Advances in nutrigenomics and Internet-delivered nutritional assessment will contribute to a consumer-driven health-care market, where users can be empowered by initiating their own tests outside the traditional clinical setting. Many providers of personalised nutrition fall into the category of direct-to-consumer genetic testing where the sale and use of genetic tests exclude the involvement of a health-care provider( 33 ). In an inventory of direct-to-consumer genetic tests sold on the Internet, Goddard et al. identified a lack of accountability and consensus in recommendations among the service providers. In addition, health-care providers can be fraught with the task of explaining such test results to confused consumers when they themselves have a lack of resources for interpretation of results( 33 ). Clearly, there is a need for safeguarding the delivery and interpretation of personalised nutrition for consumer protection.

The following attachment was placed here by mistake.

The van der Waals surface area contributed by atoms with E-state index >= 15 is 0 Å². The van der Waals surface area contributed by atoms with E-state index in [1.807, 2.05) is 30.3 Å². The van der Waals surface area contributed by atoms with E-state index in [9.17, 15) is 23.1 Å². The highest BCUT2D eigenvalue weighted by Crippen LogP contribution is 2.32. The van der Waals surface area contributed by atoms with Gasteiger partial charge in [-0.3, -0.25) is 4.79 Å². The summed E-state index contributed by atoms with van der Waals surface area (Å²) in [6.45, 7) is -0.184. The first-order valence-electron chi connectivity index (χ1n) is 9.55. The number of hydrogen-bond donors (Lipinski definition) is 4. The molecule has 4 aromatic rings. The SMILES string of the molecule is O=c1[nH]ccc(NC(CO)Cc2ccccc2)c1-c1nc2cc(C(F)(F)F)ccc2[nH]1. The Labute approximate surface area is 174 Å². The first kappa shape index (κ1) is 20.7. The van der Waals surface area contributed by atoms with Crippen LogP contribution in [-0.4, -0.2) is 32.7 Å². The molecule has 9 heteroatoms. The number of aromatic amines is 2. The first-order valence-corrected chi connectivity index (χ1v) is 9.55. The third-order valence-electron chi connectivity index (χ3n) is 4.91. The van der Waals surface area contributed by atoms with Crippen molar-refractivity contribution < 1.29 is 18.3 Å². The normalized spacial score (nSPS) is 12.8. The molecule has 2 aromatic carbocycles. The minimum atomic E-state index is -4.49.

Ethical considerations

Central to the ethical debate surrounding personalised nutrition is whether it is simply another useful tool for the preservation of health in modern society or whether it contributes to the medicalisation of food and an over-emphasis on health as the sole marker of well-being. Although there is an undoubted benefit to freedom of choice by consumers, voluntary genetic testing for personalised nutrition can carry an unfavourable outcome when the results reveal an increased risk of disease or ill health. Opportunistic screening could result in an unexpected burden or a worry and therefore there is an ethical responsibility for counselling and support to be included in such services for the protection of vulnerable consumers( 34 ).